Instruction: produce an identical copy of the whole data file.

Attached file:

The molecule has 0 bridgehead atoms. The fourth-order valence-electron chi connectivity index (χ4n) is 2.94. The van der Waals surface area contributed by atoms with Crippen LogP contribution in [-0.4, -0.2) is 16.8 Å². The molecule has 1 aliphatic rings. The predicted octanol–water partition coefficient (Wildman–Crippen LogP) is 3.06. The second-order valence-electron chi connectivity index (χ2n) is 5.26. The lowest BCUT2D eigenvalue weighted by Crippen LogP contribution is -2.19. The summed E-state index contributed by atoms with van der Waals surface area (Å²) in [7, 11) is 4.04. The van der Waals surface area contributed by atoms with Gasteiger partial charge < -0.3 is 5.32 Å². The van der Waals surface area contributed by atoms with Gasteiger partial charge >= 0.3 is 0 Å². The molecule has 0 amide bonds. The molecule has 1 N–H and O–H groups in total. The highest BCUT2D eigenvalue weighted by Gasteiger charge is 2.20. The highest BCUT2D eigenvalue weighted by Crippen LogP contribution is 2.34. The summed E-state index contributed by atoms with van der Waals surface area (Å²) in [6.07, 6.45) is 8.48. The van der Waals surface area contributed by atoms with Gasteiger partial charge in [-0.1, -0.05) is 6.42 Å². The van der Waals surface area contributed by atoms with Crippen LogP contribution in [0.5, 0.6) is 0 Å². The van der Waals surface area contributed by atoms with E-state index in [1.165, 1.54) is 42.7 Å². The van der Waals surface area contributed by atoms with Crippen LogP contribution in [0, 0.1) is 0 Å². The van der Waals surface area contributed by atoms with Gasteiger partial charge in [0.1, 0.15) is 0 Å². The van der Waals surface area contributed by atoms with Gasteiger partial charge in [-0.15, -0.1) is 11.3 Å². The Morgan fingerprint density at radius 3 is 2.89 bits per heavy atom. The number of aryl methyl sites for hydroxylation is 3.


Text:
The molecule has 0 bridgehead atoms. The fourth-order valence-electron chi connectivity index (χ4n) is 2.94. The van der Waals surface area contributed by atoms with Crippen LogP contribution in [-0.4, -0.2) is 16.8 Å². The molecule has 1 aliphatic rings. The predicted octanol–water partition coefficient (Wildman–Crippen LogP) is 3.06. The second-order valence-electron chi connectivity index (χ2n) is 5.26. The lowest BCUT2D eigenvalue weighted by Crippen LogP contribution is -2.19. The summed E-state index contributed by atoms with van der Waals surface area (Å²) in [7, 11) is 4.04. The van der Waals surface area contributed by atoms with Gasteiger partial charge < -0.3 is 5.32 Å². The van der Waals surface area contributed by atoms with Gasteiger partial charge >= 0.3 is 0 Å². The molecule has 0 amide bonds. The molecule has 1 N–H and O–H groups in total. The highest BCUT2D eigenvalue weighted by Gasteiger charge is 2.20. The highest BCUT2D eigenvalue weighted by Crippen LogP contribution is 2.34. The summed E-state index contributed by atoms with van der Waals surface area (Å²) in [6.07, 6.45) is 8.48. The van der Waals surface area contributed by atoms with Gasteiger partial charge in [-0.1, -0.05) is 6.42 Å². The van der Waals surface area contributed by atoms with Crippen LogP contribution in [0.5, 0.6) is 0 Å². The van der Waals surface area contributed by atoms with E-state index in [1.165, 1.54) is 42.7 Å². The van der Waals surface area contributed by atoms with Crippen LogP contribution in [0, 0.1) is 0 Å². The van der Waals surface area contributed by atoms with Gasteiger partial charge in [0.1, 0.15) is 0 Å². The van der Waals surface area contributed by atoms with Gasteiger partial charge in [-0.15, -0.1) is 11.3 Å². The Morgan fingerprint density at radius 3 is 2.89 bits per heavy atom. The number of aryl methyl sites for hydroxylation is 3.